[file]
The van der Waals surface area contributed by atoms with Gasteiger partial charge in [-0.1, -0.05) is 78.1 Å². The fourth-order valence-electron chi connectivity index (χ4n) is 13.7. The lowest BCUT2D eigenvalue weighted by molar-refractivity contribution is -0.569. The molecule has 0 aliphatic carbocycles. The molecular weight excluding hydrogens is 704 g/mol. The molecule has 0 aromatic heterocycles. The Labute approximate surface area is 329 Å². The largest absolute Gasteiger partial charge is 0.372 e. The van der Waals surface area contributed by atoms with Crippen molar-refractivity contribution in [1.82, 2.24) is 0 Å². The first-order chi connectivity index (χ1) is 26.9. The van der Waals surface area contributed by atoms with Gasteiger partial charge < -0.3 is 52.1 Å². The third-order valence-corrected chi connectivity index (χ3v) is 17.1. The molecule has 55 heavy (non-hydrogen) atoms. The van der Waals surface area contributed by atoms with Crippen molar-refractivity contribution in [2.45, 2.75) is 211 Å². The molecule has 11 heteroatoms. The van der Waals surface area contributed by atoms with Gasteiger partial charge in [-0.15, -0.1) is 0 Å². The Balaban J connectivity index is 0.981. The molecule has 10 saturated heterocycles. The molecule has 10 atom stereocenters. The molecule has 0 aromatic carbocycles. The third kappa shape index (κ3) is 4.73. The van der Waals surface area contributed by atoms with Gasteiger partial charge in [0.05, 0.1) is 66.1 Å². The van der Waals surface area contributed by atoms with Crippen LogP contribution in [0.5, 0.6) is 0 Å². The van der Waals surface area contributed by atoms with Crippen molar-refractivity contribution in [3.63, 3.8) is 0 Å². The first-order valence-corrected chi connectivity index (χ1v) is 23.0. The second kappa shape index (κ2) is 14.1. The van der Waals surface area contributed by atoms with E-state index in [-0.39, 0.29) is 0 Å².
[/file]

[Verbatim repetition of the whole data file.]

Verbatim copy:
The van der Waals surface area contributed by atoms with Gasteiger partial charge in [-0.1, -0.05) is 78.1 Å². The fourth-order valence-electron chi connectivity index (χ4n) is 13.7. The lowest BCUT2D eigenvalue weighted by molar-refractivity contribution is -0.569. The molecule has 0 aliphatic carbocycles. The molecular weight excluding hydrogens is 704 g/mol. The molecule has 0 aromatic heterocycles. The Labute approximate surface area is 329 Å². The largest absolute Gasteiger partial charge is 0.372 e. The van der Waals surface area contributed by atoms with Crippen molar-refractivity contribution in [1.82, 2.24) is 0 Å². The first-order chi connectivity index (χ1) is 26.9. The van der Waals surface area contributed by atoms with Gasteiger partial charge < -0.3 is 52.1 Å². The third-order valence-corrected chi connectivity index (χ3v) is 17.1. The molecule has 55 heavy (non-hydrogen) atoms. The van der Waals surface area contributed by atoms with Crippen molar-refractivity contribution in [2.45, 2.75) is 211 Å². The molecule has 11 heteroatoms. The van der Waals surface area contributed by atoms with Gasteiger partial charge in [-0.15, -0.1) is 0 Å². The Balaban J connectivity index is 0.981. The molecule has 10 saturated heterocycles. The molecule has 10 atom stereocenters. The molecule has 0 aromatic carbocycles. The third kappa shape index (κ3) is 4.73. The van der Waals surface area contributed by atoms with Gasteiger partial charge in [0.05, 0.1) is 66.1 Å². The van der Waals surface area contributed by atoms with Crippen LogP contribution in [0.5, 0.6) is 0 Å². The van der Waals surface area contributed by atoms with Crippen molar-refractivity contribution in [3.63, 3.8) is 0 Å². The first-order valence-corrected chi connectivity index (χ1v) is 23.0. The second kappa shape index (κ2) is 14.1. The van der Waals surface area contributed by atoms with E-state index in [-0.39, 0.29) is 0 Å².